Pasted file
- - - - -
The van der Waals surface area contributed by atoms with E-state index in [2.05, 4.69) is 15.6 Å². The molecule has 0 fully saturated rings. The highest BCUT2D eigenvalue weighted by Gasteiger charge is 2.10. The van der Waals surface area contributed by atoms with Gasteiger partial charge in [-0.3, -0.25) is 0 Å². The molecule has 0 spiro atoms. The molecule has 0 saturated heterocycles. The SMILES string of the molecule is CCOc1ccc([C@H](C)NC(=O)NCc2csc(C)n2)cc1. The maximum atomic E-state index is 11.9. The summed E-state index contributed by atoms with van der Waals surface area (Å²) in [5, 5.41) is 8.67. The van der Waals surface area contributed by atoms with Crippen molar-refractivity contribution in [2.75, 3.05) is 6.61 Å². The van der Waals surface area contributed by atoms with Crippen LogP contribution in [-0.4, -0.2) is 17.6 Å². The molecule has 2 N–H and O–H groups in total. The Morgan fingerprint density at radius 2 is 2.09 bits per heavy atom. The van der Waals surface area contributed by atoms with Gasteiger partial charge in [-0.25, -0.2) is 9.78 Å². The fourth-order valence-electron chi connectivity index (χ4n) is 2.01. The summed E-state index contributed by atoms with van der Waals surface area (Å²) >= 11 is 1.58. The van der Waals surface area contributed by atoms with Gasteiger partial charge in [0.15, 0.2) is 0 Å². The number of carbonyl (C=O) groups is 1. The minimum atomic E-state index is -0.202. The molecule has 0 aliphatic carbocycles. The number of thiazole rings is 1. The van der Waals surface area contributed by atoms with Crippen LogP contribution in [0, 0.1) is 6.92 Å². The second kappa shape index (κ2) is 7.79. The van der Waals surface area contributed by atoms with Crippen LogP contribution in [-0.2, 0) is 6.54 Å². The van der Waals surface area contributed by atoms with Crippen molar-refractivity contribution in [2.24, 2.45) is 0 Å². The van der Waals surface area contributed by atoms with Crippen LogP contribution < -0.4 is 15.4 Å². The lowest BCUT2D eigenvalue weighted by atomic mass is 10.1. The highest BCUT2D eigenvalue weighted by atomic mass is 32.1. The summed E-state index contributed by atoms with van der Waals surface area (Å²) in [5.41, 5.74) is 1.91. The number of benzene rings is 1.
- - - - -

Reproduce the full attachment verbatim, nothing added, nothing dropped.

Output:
The van der Waals surface area contributed by atoms with E-state index in [2.05, 4.69) is 15.6 Å². The molecule has 0 fully saturated rings. The highest BCUT2D eigenvalue weighted by Gasteiger charge is 2.10. The van der Waals surface area contributed by atoms with Gasteiger partial charge in [-0.3, -0.25) is 0 Å². The molecule has 0 spiro atoms. The molecule has 0 saturated heterocycles. The SMILES string of the molecule is CCOc1ccc([C@H](C)NC(=O)NCc2csc(C)n2)cc1. The maximum atomic E-state index is 11.9. The summed E-state index contributed by atoms with van der Waals surface area (Å²) in [5, 5.41) is 8.67. The van der Waals surface area contributed by atoms with Crippen molar-refractivity contribution in [2.75, 3.05) is 6.61 Å². The van der Waals surface area contributed by atoms with Crippen LogP contribution in [-0.4, -0.2) is 17.6 Å². The molecule has 2 N–H and O–H groups in total. The Morgan fingerprint density at radius 2 is 2.09 bits per heavy atom. The van der Waals surface area contributed by atoms with Gasteiger partial charge in [-0.25, -0.2) is 9.78 Å². The fourth-order valence-electron chi connectivity index (χ4n) is 2.01. The summed E-state index contributed by atoms with van der Waals surface area (Å²) >= 11 is 1.58. The van der Waals surface area contributed by atoms with Gasteiger partial charge in [0.15, 0.2) is 0 Å². The number of carbonyl (C=O) groups is 1. The minimum atomic E-state index is -0.202. The molecule has 0 aliphatic carbocycles. The number of thiazole rings is 1. The van der Waals surface area contributed by atoms with Crippen LogP contribution in [0, 0.1) is 6.92 Å². The second kappa shape index (κ2) is 7.79. The van der Waals surface area contributed by atoms with Crippen LogP contribution in [-0.2, 0) is 6.54 Å². The van der Waals surface area contributed by atoms with Crippen molar-refractivity contribution in [2.24, 2.45) is 0 Å². The van der Waals surface area contributed by atoms with Crippen LogP contribution < -0.4 is 15.4 Å². The lowest BCUT2D eigenvalue weighted by atomic mass is 10.1. The highest BCUT2D eigenvalue weighted by atomic mass is 32.1. The summed E-state index contributed by atoms with van der Waals surface area (Å²) in [5.41, 5.74) is 1.91. The number of benzene rings is 1.